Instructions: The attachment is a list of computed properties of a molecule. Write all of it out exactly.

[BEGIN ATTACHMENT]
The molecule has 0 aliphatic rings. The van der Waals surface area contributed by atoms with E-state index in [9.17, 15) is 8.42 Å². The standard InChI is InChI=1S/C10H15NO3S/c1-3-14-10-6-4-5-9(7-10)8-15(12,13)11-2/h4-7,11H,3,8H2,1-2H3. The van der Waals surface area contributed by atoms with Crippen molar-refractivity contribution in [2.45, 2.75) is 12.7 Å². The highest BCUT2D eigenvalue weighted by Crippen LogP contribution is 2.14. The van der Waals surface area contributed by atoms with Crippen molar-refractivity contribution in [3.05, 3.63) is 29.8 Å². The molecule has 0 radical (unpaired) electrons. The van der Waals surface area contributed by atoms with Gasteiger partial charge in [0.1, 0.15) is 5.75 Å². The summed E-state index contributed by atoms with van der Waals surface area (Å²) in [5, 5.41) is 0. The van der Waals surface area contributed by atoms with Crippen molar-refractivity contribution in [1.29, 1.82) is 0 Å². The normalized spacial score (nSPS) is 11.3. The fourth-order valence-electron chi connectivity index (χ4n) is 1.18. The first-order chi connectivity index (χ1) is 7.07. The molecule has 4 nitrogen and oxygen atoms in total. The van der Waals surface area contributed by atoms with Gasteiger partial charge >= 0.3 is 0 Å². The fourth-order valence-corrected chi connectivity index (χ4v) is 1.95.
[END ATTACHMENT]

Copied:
The molecule has 0 aliphatic rings. The van der Waals surface area contributed by atoms with E-state index in [9.17, 15) is 8.42 Å². The standard InChI is InChI=1S/C10H15NO3S/c1-3-14-10-6-4-5-9(7-10)8-15(12,13)11-2/h4-7,11H,3,8H2,1-2H3. The van der Waals surface area contributed by atoms with Crippen molar-refractivity contribution in [2.45, 2.75) is 12.7 Å². The highest BCUT2D eigenvalue weighted by Crippen LogP contribution is 2.14. The van der Waals surface area contributed by atoms with Crippen molar-refractivity contribution in [3.05, 3.63) is 29.8 Å². The molecule has 0 radical (unpaired) electrons. The van der Waals surface area contributed by atoms with Gasteiger partial charge in [0.1, 0.15) is 5.75 Å². The summed E-state index contributed by atoms with van der Waals surface area (Å²) in [5, 5.41) is 0. The van der Waals surface area contributed by atoms with Crippen molar-refractivity contribution in [1.29, 1.82) is 0 Å². The normalized spacial score (nSPS) is 11.3. The fourth-order valence-electron chi connectivity index (χ4n) is 1.18. The first-order chi connectivity index (χ1) is 7.07. The molecule has 4 nitrogen and oxygen atoms in total. The van der Waals surface area contributed by atoms with Gasteiger partial charge >= 0.3 is 0 Å². The fourth-order valence-corrected chi connectivity index (χ4v) is 1.95.